Akshat Rathi: It did for a while and again, now that the strikes can’t happen because of the struggles of the pandemic and our measure to control it. It has a little – it has lost a little bit of steam, I mean, one of the things I've had the pleasure to do is not just edit this book, but also keep in touch with many of these activists and it’s a struggle to be able to do things online is not the same as being able to organize in person. But I think it’s going to be resilient, because they haven’t stopped, they’re still talking about it. And if we know one thing about the next generation they are very well connected to the internet and they have learned how to use it to their advantage. And so I think even though it’s sort of fallen off the radar, the youth climate movement specifically because we aren’t seeing the pictures of people on the streets, does not mean that it’ll go away.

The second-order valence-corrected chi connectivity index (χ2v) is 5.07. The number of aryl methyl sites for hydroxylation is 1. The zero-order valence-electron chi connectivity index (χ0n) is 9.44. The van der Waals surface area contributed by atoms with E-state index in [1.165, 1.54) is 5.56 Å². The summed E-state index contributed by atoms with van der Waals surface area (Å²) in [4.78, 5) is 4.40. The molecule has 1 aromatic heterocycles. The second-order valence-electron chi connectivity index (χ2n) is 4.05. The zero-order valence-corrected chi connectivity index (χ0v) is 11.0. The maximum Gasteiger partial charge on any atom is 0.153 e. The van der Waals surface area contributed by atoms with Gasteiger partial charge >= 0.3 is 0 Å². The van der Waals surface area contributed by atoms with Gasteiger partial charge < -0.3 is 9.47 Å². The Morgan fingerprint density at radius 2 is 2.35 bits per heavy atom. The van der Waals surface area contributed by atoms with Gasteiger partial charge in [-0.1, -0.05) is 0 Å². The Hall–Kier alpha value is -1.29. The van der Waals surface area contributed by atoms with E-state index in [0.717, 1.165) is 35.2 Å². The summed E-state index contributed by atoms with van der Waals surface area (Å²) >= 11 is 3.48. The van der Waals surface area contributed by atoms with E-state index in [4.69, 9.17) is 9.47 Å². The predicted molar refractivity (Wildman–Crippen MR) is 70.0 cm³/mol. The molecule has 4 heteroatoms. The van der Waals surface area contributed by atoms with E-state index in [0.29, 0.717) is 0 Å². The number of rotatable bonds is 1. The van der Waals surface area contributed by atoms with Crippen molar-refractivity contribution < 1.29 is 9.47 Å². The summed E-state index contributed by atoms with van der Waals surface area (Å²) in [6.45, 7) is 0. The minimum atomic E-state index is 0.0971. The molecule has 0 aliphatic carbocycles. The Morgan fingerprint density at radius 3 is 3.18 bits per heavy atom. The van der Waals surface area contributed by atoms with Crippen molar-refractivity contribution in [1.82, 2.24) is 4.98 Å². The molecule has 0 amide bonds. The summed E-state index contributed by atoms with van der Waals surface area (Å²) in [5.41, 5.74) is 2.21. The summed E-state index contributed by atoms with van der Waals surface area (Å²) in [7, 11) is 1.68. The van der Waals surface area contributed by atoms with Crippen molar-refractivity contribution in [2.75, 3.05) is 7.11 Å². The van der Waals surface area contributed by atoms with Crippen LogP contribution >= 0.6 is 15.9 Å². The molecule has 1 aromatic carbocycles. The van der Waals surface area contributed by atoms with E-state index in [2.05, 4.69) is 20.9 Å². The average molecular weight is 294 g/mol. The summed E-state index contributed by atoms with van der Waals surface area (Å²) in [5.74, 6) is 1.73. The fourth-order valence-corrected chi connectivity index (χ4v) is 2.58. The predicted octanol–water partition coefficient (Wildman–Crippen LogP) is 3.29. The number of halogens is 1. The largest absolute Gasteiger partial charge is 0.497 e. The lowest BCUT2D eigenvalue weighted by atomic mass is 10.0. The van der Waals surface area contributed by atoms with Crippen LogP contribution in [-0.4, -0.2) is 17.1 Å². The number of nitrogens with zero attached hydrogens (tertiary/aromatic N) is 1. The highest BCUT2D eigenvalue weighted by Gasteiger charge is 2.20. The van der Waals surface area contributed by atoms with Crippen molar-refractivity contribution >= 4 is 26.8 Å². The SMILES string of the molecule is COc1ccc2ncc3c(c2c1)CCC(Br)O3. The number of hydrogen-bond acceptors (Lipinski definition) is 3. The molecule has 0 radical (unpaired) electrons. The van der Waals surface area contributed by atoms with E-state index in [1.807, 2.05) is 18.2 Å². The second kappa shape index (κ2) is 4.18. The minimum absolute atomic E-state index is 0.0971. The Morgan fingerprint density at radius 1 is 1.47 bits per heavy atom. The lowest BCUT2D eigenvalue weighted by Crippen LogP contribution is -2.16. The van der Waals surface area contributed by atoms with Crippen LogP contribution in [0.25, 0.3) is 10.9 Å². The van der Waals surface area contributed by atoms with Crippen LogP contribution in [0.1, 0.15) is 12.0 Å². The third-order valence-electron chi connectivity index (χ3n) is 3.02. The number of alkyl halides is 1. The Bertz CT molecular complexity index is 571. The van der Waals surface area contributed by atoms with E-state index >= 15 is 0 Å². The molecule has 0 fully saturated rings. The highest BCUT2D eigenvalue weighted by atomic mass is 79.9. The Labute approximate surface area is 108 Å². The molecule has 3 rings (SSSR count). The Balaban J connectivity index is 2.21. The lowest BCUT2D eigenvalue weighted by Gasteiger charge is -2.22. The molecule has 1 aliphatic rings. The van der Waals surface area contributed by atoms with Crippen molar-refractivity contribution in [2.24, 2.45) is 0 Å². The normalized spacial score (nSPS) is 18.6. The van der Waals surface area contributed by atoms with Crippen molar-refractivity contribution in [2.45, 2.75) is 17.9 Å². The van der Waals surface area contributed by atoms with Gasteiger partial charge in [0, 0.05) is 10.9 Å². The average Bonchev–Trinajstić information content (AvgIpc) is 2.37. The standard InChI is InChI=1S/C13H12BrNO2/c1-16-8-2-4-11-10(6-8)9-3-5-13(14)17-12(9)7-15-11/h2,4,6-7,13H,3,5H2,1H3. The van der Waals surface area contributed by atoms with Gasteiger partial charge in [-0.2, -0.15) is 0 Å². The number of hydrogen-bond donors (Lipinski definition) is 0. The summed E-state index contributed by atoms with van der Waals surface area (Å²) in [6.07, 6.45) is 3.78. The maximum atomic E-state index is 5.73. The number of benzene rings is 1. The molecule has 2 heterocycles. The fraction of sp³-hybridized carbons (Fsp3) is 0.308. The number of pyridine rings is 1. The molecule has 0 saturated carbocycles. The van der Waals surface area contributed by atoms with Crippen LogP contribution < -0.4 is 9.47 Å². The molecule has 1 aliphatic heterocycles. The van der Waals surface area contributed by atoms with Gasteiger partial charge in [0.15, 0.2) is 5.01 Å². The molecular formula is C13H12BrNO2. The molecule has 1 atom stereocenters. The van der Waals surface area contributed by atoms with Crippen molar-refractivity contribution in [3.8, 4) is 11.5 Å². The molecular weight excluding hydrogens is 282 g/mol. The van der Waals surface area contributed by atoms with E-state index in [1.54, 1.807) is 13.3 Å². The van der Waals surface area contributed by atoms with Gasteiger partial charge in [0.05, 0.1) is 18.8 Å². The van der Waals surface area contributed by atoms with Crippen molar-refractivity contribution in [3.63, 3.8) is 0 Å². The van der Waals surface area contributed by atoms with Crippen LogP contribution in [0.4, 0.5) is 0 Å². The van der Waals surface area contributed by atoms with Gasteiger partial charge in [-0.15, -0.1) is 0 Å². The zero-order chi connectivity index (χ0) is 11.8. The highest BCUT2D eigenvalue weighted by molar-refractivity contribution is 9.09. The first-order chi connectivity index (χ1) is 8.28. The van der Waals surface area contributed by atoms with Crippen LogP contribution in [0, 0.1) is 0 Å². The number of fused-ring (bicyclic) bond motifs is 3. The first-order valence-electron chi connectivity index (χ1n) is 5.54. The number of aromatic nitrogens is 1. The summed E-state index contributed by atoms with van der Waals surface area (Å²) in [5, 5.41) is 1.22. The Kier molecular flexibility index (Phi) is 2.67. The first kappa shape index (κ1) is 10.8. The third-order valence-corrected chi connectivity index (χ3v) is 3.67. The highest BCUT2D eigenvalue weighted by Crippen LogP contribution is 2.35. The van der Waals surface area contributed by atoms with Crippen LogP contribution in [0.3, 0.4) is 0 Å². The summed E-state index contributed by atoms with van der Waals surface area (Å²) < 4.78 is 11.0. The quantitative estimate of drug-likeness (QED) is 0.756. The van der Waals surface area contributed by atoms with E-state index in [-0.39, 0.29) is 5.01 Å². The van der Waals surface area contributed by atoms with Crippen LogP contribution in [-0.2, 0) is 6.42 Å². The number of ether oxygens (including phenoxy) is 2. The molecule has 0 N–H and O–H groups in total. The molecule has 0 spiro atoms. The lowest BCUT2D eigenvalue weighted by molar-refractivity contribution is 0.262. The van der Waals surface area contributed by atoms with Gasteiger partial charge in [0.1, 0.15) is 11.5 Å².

Bill Loveless: Yeah, you mentioned the student strikes and many of us are familiar with them, but some may not be, can you tell us a little bit about what the strikes were about? And what's happened with them?
Akshat Rathi: So, when – they started out of a place of frustration but one of the things that they all want and the common thing that emerges is to get governments and increasingly companies as well to listen to the scientists, that there are clear signs that we need to be cutting emissions and before this year, we know that this year, because of the pandemic and our decreased amount of energy be that flights, be that electricity, before this year we hadn’t really seen a major decline in emissions, and we need that decline. We can argue about the magnitude of what that decline needs to be, but the science is very clear on that. And that’s the demand that they’ve made. And I think that’s a very strategically interesting and important decision that rather than making demands that the students themselves have, they’ve said listen to the scientists because they’ve been doing this work for decades and you really haven’t acted according to what the science wants us to do.
Bill Loveless: Right. And they demonstrated on a regular basis, it began with Greta, but it spread around the world and students struck –
Akshat Rathi: Yes.
Bill Loveless: -- to make their point.